I’ve heard people who apply for unemployment benefits trying to adhere the advice to answer honestly. When asked about the searching for work requirement, but they also get told from claims approvers to say yes, they’re looking for work. And they get emails from the government saying the same thing. So there’s conflicting advice. I’m wondering if you could clarify what people are supposed to answer.

Muriel Bowser: (19:52)
Yes. I asked the DOES Director to issue clarification, so I want to just turn to her advice, Director Morris Hughes, and we can provide you with all of the statements that she has made to be perfectly clear.

Muriel Bowser: (20:09)
And let me say a little bit more about that because I think that you recognize that we made some changes to actually help people get benefits sooner, but those changes required a change to how our system works and the computer system, we’ve been working to get those changes made in the system. We’re hopeful that that will happen sooner rather than later. We think maybe by the end of the week, but by the beginning of the week to have those questions related to searching for work and wait period changed in the system. And we think that will prevent any confusing messages generated automatically by the system.

Mark: (20:52)
Mayor Bowser, Obviously, first responders [inaudible 00:00:20:59]. Are you making any plans to try to find the necessary supplies just for residents who are unable to find hand sanitizer or disinfectant or even toilet paper?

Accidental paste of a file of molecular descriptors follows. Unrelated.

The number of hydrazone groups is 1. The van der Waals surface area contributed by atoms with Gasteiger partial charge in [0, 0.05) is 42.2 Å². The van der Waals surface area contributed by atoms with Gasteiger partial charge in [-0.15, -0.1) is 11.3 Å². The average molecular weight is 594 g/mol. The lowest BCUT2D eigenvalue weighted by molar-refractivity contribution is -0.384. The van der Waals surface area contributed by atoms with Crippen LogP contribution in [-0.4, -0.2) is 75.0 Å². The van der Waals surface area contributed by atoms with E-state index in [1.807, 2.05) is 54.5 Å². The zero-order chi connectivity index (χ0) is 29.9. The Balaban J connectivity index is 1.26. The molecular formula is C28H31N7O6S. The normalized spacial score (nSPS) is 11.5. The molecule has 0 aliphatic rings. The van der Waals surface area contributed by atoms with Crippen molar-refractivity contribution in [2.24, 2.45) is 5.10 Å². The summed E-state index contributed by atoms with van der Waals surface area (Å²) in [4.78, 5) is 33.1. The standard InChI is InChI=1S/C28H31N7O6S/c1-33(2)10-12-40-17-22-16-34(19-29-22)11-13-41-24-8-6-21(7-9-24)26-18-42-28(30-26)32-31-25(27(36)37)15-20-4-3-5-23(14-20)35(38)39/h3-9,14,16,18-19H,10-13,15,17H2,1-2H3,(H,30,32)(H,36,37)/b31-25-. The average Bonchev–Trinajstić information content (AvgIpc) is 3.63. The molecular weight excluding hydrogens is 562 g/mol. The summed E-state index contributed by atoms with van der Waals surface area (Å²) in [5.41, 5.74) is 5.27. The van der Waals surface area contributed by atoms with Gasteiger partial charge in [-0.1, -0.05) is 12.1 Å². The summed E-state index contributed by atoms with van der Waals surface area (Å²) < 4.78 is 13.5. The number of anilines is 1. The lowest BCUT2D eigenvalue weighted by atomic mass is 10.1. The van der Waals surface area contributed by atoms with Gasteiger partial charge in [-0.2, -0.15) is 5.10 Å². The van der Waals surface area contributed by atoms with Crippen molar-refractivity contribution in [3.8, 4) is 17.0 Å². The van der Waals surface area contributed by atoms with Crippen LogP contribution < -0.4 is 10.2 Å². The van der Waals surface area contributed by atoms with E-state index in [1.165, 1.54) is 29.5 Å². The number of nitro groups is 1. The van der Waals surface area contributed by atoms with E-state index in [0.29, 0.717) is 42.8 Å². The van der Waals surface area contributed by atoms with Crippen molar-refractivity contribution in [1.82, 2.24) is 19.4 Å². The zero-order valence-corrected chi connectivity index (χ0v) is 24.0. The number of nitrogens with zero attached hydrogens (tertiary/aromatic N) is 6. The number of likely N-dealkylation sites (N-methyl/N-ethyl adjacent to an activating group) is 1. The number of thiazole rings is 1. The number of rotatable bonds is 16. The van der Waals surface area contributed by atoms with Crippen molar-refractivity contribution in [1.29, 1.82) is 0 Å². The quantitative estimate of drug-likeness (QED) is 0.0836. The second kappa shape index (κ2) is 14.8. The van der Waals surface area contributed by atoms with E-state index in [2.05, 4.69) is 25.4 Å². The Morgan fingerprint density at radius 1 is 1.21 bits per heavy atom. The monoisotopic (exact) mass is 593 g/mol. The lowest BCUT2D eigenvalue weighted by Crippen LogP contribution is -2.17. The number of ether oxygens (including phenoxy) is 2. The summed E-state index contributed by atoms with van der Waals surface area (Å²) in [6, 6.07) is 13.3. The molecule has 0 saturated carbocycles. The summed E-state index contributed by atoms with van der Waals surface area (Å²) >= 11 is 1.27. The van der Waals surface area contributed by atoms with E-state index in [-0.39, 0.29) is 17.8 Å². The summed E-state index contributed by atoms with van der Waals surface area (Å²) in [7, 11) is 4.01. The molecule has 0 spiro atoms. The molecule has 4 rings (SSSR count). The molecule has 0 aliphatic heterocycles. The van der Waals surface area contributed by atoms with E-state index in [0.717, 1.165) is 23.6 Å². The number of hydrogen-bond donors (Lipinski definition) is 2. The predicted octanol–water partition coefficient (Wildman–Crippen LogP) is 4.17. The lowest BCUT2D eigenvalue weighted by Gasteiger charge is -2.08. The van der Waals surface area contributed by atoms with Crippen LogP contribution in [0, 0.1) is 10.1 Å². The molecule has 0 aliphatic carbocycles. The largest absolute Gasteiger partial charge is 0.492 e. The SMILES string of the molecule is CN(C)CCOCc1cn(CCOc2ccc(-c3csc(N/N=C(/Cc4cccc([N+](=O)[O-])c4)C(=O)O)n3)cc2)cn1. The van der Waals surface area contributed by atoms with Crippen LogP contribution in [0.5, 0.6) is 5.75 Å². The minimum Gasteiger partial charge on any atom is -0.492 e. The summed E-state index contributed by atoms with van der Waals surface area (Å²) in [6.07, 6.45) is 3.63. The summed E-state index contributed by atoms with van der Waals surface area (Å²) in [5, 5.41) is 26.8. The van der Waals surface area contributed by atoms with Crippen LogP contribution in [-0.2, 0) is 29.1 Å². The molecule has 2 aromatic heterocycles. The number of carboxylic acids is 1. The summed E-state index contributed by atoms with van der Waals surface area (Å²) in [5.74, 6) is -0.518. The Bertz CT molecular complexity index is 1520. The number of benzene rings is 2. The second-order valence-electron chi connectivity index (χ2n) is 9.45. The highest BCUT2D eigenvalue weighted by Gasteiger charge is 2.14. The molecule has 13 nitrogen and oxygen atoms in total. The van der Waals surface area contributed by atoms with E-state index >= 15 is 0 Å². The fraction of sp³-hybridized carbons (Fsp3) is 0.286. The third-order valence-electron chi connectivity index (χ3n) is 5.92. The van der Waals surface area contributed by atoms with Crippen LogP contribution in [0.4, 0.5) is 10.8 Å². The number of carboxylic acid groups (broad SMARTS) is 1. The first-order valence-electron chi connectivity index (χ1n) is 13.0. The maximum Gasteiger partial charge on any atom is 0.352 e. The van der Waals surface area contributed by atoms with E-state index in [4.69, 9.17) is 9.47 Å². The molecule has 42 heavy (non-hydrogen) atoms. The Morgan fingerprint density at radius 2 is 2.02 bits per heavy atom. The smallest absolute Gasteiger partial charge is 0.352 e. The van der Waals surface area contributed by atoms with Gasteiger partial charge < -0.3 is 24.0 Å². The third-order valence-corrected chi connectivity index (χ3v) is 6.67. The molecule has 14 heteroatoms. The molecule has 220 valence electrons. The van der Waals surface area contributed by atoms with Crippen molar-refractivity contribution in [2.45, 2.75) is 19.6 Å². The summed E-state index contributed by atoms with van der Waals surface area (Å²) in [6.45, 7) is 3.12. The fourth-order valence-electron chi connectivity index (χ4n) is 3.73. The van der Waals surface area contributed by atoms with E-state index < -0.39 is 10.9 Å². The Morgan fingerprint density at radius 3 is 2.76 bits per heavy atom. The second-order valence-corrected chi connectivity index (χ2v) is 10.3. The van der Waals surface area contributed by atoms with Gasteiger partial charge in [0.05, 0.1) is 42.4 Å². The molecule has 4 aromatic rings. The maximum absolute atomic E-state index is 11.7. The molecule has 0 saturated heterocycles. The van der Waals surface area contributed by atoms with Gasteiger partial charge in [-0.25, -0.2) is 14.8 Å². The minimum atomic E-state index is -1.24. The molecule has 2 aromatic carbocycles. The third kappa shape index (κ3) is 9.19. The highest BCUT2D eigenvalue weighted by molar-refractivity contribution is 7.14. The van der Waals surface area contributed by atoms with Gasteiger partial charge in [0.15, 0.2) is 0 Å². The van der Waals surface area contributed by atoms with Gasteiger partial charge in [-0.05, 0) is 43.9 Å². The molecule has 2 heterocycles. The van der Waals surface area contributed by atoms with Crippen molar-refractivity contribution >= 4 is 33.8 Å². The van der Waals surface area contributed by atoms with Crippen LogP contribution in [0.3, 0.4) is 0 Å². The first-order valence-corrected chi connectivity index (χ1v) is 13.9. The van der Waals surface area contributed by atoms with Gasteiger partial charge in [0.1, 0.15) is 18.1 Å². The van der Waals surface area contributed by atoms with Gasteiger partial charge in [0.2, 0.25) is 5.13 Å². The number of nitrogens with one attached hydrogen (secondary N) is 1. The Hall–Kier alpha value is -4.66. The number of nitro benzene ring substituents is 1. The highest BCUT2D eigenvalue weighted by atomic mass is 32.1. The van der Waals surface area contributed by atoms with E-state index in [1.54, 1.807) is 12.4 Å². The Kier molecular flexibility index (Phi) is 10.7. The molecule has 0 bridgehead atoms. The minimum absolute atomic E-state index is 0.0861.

Muriel Bowser: (21:11)
We always are focused on the kind of supply of food and goods. You heard us talk at the beginning of our response about making sure that grocery stores or essential businesses, those businesses providing essential household items are also essential businesses. And we’re relying on that chain. And we’re grateful for all of those workers who are showing up, who are loading trucks, stocking shelves, manning and women-ing cash registers, who are showing up to work to make sure that that vital supply is available.

Muriel Bowser: (21:50)
What the District is doing is obviously procuring for our needs, for our medical needs, and for our first responders and frontline workers. We’re also, as Jay mentioned, creating a stockpile that we can support our medical providers, and we’re working, searching the entire globe to find those items. But we are asking our residents to use judiciously, not hoard, not go out every single day, to take care of their household items at all the commercial markets and stores. Yes.